Phil Freelon, architect of the Smithsonian’s African American history museum, dies at 66

Phil Freelon, the architect behind the Smithsonian National Museum of African American History and Culture, died Tuesday at his home in Durham, North Carolina. He was 66.

He had Lou Gehrig’s disease, also known as amyotrophic lateral sclerosis.

Freelon led a group of firms that won the design competition for the NMAAHC in 2009, beating out heavy-hitters like Norman Foster and I.M. Pei. (Pei died in May). Along with Freelon, the team included London-based David Adjaye, J. Max Bond of Davis Brody Bond of New York along with local firm SmithGroup.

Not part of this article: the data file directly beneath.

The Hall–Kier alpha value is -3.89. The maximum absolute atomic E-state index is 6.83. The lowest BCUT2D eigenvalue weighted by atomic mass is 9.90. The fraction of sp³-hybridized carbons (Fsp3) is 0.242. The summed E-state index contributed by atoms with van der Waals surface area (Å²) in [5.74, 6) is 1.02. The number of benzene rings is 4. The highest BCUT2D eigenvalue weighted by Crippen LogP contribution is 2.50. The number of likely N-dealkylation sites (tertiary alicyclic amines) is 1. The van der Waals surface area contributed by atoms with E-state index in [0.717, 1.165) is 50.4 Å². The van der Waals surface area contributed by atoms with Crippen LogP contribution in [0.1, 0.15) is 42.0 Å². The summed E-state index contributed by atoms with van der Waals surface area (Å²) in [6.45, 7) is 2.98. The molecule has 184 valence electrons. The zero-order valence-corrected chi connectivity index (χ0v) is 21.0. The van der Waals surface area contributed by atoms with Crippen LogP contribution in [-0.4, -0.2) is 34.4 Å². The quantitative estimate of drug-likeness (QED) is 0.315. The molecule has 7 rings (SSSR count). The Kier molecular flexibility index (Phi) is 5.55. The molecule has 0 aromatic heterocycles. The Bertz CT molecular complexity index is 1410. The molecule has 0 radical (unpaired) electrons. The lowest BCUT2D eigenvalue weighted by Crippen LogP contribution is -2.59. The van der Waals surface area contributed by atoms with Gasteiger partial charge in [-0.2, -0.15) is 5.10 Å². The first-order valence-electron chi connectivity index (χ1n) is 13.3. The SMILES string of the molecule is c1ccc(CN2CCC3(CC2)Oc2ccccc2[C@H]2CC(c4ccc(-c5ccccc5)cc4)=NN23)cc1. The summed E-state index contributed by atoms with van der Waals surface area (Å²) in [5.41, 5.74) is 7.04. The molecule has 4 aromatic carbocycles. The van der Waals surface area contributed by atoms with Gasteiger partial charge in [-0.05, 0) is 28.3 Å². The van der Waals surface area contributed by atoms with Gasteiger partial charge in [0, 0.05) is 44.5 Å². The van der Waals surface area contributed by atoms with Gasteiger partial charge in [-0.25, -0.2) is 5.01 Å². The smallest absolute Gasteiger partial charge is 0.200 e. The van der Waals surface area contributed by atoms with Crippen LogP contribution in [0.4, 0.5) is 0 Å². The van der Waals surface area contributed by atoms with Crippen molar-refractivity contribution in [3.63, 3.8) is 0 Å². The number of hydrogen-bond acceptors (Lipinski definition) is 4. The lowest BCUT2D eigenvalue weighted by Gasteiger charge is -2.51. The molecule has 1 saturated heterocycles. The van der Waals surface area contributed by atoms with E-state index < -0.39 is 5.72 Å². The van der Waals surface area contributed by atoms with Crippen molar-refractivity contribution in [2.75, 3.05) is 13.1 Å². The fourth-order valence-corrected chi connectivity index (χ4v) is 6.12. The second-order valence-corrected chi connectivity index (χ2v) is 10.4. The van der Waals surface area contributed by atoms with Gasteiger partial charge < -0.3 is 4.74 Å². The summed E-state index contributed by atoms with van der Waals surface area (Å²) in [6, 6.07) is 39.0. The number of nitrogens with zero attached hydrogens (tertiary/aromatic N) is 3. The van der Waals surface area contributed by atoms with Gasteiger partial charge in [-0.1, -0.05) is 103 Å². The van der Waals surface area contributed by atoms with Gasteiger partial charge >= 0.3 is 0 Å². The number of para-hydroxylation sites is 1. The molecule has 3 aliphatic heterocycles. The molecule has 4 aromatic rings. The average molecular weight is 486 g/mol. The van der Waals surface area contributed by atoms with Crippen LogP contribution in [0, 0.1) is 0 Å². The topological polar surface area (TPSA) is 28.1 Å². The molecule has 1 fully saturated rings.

The $540 million, 400,000-square-foot museum opened in 2016 in the shadow of the Washington Monument to generally positive reviews. It drew 2.51 million visitors in 2017.

“Architecture often deals in grand statements rather than subtle emotions,” Wall Street Journal architecture critic Julie Iovine wrote just before the museum’s opening. “But at the National Museum of African American History and Culture, the spirit of inclusion,…

Read the full story from the Washington Business Journal.

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